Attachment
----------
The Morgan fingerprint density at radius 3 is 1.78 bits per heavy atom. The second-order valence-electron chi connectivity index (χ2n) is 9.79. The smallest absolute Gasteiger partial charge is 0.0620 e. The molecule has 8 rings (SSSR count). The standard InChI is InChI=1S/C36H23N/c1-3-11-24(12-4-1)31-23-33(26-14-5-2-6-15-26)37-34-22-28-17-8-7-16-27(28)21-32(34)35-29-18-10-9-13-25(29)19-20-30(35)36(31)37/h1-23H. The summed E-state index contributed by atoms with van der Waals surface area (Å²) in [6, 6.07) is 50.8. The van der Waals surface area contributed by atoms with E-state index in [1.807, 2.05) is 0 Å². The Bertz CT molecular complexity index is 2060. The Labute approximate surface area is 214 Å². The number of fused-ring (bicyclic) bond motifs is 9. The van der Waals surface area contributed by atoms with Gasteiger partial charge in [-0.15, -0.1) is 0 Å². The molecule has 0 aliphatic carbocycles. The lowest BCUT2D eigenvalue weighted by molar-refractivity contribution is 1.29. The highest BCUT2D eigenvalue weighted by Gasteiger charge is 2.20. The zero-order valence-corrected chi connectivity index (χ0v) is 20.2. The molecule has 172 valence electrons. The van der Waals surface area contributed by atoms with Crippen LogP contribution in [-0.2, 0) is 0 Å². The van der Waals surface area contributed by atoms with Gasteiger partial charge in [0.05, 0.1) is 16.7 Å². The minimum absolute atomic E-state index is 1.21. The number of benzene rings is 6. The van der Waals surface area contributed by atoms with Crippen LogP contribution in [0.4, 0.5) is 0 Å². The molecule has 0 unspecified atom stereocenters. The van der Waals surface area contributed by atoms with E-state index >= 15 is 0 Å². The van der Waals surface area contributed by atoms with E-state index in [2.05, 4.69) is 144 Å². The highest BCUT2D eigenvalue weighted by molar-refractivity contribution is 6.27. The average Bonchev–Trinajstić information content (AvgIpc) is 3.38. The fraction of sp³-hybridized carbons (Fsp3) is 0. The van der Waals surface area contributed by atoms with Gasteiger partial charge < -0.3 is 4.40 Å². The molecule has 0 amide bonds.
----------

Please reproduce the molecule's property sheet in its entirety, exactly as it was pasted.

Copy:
The Morgan fingerprint density at radius 3 is 1.78 bits per heavy atom. The second-order valence-electron chi connectivity index (χ2n) is 9.79. The smallest absolute Gasteiger partial charge is 0.0620 e. The molecule has 8 rings (SSSR count). The standard InChI is InChI=1S/C36H23N/c1-3-11-24(12-4-1)31-23-33(26-14-5-2-6-15-26)37-34-22-28-17-8-7-16-27(28)21-32(34)35-29-18-10-9-13-25(29)19-20-30(35)36(31)37/h1-23H. The summed E-state index contributed by atoms with van der Waals surface area (Å²) in [6, 6.07) is 50.8. The van der Waals surface area contributed by atoms with E-state index in [1.807, 2.05) is 0 Å². The Bertz CT molecular complexity index is 2060. The Labute approximate surface area is 214 Å². The number of fused-ring (bicyclic) bond motifs is 9. The van der Waals surface area contributed by atoms with Gasteiger partial charge in [-0.15, -0.1) is 0 Å². The molecule has 0 aliphatic carbocycles. The lowest BCUT2D eigenvalue weighted by molar-refractivity contribution is 1.29. The highest BCUT2D eigenvalue weighted by Gasteiger charge is 2.20. The zero-order valence-corrected chi connectivity index (χ0v) is 20.2. The molecule has 172 valence electrons. The van der Waals surface area contributed by atoms with Crippen LogP contribution in [-0.2, 0) is 0 Å². The van der Waals surface area contributed by atoms with Gasteiger partial charge in [0.05, 0.1) is 16.7 Å². The minimum absolute atomic E-state index is 1.21. The number of benzene rings is 6. The van der Waals surface area contributed by atoms with Crippen LogP contribution in [0.4, 0.5) is 0 Å². The molecule has 0 unspecified atom stereocenters. The van der Waals surface area contributed by atoms with E-state index >= 15 is 0 Å². The van der Waals surface area contributed by atoms with E-state index in [2.05, 4.69) is 144 Å². The highest BCUT2D eigenvalue weighted by molar-refractivity contribution is 6.27. The average Bonchev–Trinajstić information content (AvgIpc) is 3.38. The fraction of sp³-hybridized carbons (Fsp3) is 0. The van der Waals surface area contributed by atoms with Gasteiger partial charge < -0.3 is 4.40 Å². The molecule has 0 amide bonds.